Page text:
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Choosing locations

Our single-site campus is a vibrant space, full of interesting buildings and people. The University Instagram feed is a fantastic source of inspiration for the best locations.

A relevant setting

Make sure you’re using a location and setting which is appropriate to the context of the photos – check your understanding of this if you are not close to the story you are trying to tell. If you are photographing students or staff, try to choose locations that are authentic to their life at the University. It is important to be both true to the story you are trying to tell and balance this with an appealing aesthetic, so the photos show off the University well.

Get to know the space

Do your research into the spaces available. Speak to the technician, academic or manager of the facility you’re visiting and agree the best place to shoot for the subject. Ensure the space will be available and book it well in advance. Where possible, ask the photographer to visit the location (ideally with you) before the day of the shoot, so they understand the space, light and constraints they’re working with. If outdoors or indoors with lots of natural light from windows, there may be a more suitable time of day to visit this location, based on where the sun will be at that time. Try to plan this into your schedule.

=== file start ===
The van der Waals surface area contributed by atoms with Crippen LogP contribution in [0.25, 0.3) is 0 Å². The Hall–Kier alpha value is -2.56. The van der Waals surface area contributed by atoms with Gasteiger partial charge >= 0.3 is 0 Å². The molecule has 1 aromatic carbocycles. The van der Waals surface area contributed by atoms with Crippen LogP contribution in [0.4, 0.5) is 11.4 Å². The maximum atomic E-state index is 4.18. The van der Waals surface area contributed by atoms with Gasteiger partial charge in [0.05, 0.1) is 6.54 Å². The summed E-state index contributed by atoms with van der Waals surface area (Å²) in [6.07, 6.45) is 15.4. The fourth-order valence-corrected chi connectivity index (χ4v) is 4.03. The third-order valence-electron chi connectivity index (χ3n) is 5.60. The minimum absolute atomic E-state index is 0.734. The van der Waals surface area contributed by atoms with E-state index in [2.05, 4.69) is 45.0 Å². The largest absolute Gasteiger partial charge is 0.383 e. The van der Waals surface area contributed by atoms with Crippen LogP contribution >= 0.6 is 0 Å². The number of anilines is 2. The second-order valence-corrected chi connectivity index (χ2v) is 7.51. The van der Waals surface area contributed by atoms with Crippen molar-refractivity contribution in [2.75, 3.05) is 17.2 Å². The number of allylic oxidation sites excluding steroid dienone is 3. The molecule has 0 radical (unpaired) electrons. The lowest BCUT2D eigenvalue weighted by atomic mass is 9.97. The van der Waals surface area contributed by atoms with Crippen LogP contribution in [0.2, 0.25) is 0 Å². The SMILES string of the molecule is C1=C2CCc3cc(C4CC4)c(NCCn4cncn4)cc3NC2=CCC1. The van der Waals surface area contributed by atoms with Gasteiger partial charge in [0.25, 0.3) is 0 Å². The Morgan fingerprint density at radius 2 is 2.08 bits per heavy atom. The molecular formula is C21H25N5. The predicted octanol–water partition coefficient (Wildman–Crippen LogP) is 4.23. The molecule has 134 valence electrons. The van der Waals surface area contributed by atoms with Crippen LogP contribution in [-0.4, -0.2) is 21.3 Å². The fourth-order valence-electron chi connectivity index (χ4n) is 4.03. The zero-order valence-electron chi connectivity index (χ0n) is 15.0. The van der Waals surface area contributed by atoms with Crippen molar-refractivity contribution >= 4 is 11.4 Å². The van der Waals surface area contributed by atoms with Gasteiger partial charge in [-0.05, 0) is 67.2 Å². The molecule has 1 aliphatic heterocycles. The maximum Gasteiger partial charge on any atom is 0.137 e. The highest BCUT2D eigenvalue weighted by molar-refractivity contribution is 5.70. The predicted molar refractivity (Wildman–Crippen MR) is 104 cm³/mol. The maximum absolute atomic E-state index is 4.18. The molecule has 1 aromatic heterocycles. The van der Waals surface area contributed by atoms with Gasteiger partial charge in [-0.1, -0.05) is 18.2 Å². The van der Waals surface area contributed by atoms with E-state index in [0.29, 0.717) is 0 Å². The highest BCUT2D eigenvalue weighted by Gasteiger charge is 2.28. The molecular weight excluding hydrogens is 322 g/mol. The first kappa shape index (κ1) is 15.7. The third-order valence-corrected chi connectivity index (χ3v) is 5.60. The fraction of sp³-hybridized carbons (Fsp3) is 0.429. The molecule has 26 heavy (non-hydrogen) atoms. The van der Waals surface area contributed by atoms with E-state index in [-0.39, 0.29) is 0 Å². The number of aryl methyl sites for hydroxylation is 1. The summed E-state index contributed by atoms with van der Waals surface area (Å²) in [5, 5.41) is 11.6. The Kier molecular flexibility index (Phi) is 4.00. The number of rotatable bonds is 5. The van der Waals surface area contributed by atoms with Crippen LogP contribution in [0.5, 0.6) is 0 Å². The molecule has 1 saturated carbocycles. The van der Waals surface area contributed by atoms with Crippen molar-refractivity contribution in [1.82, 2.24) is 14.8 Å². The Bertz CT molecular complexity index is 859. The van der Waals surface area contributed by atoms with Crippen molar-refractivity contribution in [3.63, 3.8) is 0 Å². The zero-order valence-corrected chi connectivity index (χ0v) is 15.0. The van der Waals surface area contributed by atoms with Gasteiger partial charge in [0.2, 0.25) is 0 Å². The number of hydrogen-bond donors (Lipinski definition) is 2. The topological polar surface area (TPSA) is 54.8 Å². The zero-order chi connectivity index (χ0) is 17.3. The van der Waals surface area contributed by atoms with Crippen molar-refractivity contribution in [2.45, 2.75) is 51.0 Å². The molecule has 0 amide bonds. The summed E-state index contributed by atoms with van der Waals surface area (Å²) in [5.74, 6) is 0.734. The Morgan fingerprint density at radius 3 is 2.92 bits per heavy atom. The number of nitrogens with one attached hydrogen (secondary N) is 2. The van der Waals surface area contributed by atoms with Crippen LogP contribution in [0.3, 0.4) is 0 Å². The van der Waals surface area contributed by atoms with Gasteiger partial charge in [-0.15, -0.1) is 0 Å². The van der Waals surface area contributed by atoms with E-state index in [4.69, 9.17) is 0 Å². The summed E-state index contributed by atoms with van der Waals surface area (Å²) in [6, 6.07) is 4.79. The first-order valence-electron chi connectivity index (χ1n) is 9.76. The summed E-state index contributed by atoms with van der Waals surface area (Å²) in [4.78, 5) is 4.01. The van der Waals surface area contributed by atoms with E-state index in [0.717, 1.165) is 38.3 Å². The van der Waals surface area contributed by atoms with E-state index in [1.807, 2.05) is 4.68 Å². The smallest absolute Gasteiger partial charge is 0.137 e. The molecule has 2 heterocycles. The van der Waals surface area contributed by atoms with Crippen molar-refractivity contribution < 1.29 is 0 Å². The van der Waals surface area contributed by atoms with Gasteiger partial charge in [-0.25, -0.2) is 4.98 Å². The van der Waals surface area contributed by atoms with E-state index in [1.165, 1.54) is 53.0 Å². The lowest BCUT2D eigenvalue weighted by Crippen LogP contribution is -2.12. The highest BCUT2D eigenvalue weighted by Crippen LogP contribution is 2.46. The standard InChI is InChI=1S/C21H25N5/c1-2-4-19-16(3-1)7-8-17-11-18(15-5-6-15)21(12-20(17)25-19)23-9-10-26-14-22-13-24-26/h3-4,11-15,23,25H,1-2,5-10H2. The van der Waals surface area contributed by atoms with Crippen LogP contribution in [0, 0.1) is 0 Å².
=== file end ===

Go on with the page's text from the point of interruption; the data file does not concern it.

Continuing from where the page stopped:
Different locations and settings

Try to photograph your subject in more than one location, or at least more than one setting. Photographing in more than one location is probably most important for case studies, where you may want to emphasise different aspects of the student’s experience in different publications or at different times. This can:

  • Give you flexibility – sometimes what works best at publication isn’t what you expected, especially if your image is presented alongside others. Shooting different coloured backgrounds (eg light, medium, dark) could help you.
  • Show off the University’s facilities and campus.
  • Capture different aspects of the person’s experience.
  • Maximise the cost-effectiveness of your shoot, both for yourself (so you don’t have to shoot again later) and for the University (so images can be used by others).